The Atlantic’s Conor Friedersdorf gives us a disturbing glimpse of what American schoolchildren are being taught about the War on Terror, in the form of excerpts from a widely-used high school history textbook. The whole piece is a disturbing catalog of hilarious propaganda presented as fact to kids who are increasingly too young to remember much about the immediate aftermath the 9/11 attacks, but I figured I’d focus on the paragraph dealing with the Patriot Act, which manages to get a truly impressive number of things wrong in a short space.
The President also asked Congress to pass legislation to help law enforcement agencies track down terrorist suspects. Drafting the legislation took time. Congress had to balance Americans’ Fourth Amendment protections against unreasonable search and seizure with the need to increase security.
I suppose in some strict sense all events “take time,” but this is a very strange way to describe a 342-page piece of legislation amending more than 15 complex federal statutes, the first version of which was introduced on October 2, and which had been signed into law by October 26. The reason it could be done done so quickly, of course, was that most of the reforms in the bill had long been on the intelligence community’s wish list, and were waiting in a desk drawer for an opportune moment. Last minute substitutions of the draft language meant that few if any legislators had actually read the law they ultimately passed, which makes it hard to argue with a straight face that they were seriously engaged in “balancing” anything.
President Bush signed the new antiterrorist bill - known as the USA Patriot Act - into law in October 2001. The new law allowed secret searches to avoid tipping off suspects in terrorism cases.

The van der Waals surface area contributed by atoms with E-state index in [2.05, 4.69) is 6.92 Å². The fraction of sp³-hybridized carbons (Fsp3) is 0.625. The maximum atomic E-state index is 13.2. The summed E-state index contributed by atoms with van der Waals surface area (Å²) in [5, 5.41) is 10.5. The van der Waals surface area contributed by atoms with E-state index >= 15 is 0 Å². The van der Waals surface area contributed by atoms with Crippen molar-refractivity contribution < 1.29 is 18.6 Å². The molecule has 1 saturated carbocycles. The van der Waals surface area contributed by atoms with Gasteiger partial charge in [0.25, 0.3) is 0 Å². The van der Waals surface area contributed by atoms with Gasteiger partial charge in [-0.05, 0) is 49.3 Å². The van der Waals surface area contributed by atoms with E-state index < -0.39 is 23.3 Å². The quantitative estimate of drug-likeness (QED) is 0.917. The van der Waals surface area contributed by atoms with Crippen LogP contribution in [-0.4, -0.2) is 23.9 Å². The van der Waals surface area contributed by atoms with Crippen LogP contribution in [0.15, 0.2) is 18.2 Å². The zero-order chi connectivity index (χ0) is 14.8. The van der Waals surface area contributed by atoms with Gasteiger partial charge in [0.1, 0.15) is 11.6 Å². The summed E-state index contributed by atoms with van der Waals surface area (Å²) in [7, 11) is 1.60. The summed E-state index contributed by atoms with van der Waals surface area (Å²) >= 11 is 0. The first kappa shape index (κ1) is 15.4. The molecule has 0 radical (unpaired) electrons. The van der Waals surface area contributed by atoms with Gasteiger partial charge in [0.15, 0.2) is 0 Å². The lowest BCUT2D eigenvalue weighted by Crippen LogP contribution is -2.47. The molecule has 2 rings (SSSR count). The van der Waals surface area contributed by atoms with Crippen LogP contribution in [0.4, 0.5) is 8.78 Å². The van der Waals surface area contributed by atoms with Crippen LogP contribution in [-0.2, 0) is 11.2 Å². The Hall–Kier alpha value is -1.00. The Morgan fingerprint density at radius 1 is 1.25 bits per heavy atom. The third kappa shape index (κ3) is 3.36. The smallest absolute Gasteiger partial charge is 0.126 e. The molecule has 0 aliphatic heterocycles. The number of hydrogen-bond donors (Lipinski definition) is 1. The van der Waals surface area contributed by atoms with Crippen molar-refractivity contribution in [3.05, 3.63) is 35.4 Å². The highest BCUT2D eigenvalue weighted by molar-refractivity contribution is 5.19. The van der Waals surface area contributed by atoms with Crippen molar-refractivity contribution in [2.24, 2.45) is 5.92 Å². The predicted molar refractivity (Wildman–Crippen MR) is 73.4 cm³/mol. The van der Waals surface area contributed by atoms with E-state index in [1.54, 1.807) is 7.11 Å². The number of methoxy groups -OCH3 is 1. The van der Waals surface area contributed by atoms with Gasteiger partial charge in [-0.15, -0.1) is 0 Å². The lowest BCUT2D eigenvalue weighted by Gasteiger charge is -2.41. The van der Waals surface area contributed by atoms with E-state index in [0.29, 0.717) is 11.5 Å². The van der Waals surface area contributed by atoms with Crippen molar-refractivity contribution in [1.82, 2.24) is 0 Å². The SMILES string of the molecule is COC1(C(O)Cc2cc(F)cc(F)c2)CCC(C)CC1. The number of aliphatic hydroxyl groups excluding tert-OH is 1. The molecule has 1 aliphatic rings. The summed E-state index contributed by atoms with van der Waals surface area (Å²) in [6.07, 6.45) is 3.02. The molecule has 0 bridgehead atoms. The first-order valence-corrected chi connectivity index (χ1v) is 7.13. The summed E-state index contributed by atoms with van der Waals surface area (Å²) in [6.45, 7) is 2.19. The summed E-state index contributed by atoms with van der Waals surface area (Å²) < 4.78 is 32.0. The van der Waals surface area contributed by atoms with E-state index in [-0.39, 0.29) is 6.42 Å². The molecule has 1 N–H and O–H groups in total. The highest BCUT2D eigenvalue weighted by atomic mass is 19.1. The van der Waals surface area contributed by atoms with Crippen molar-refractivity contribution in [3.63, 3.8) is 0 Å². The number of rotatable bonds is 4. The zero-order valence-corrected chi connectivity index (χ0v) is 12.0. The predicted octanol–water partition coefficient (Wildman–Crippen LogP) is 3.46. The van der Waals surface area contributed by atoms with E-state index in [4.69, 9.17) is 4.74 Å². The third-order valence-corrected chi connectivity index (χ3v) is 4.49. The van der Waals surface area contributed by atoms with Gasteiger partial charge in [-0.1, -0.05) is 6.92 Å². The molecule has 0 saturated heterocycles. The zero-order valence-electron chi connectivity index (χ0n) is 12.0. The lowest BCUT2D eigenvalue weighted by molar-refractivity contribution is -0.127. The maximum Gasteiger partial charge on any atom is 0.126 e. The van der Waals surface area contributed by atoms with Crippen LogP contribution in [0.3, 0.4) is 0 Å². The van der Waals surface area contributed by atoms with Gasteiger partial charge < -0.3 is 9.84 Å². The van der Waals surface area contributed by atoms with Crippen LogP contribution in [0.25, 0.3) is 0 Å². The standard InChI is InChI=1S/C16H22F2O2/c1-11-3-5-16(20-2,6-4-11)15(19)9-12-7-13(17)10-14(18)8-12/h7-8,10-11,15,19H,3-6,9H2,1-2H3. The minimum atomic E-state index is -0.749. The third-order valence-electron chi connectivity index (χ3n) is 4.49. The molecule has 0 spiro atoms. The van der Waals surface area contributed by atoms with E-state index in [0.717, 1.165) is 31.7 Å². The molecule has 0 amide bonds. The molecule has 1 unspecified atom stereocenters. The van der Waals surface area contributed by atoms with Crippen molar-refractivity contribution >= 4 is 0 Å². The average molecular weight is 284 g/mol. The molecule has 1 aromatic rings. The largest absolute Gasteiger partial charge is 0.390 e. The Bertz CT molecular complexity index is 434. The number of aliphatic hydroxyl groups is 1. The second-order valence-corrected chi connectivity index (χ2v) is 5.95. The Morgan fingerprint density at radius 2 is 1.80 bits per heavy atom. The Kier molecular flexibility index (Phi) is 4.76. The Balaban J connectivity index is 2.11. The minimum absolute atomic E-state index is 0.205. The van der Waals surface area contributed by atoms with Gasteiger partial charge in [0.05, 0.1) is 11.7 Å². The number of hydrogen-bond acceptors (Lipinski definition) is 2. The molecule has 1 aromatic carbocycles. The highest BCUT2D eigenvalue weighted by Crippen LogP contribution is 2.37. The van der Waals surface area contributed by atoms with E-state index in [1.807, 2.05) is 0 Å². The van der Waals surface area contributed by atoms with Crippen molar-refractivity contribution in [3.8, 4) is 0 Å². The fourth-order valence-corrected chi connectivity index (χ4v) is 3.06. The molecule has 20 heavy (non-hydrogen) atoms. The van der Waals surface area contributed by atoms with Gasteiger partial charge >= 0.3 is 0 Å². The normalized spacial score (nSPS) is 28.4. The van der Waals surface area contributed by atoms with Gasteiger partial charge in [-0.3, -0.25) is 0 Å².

Well, that was the sales pitch, anyway. In reality, the FBI already had authority under the Foreign Intelligence Surveillance Act to conduct covert searches in counterterrorism investigations. It should have come as no surprise, then, that this expanded “sneak and peak” authority was almost never used for terrorism cases. In 2008, government investigators sought 763 “sneak and peak” warrants, of which exactly three involved terrorism. The vast majority—65 percent—were drug cases.
It also allowed authorities to obtain a single nationwide search warrant that could be used anywhere. The law also made it easier to wiretap suspects, and it allowed authorities to track e-mail and seize voicemail.
This is a bit weird, because one of the few things the Patriot Act didn’t do was substantially alter the standards for obtaining a wiretap—except that looser FISA warrants could now be obtained in cases where a “significant” rather than “primary” purpose was to acquire foreign intelligence information. The Bush Administration did consider asking Congress to expand wiretap authority, but fearing refusal, decided to simply ignore the law and order the National Security Agency to launch its now-infamous program of warrantless wiretaps. The wording here also, somewhat bizarrely, implies that authorities had no ability to track email or seize voicemail until late 2001. It would be more accurate to say that the act lowered the standard police had to meet to obtain voicemail somewhat, and clarified that certain surveillance tools initially designed for telephone networks could also be used for digital communications, which was more a codification of existing practice than a real change.
Meanwhile, some of the most controversial elements of the Patriot Act go unmentioned. Nothing about “John Doe” roving wiretaps. Nothing about the incredible expansion of National Security Letter authorities. Nothing about Section 215 “tangible thing” orders. It sounds so benign that you’d wonder why anyone was ever opposed to the legislation—except there’s nothing any of the passages Friedersdorf quotes to indicate that anyone did oppose it. I guess Congress did such a good and careful job “balancing” privacy and security that everyone applauded the wise president’s efforts to help track down terrorists.
To borrow the former president’s famous query: Is our children learning? Maybe—but they don’t seem to be learning much that will prepare them to be critical thinkers about security policy, or good stewards of cherished liberties.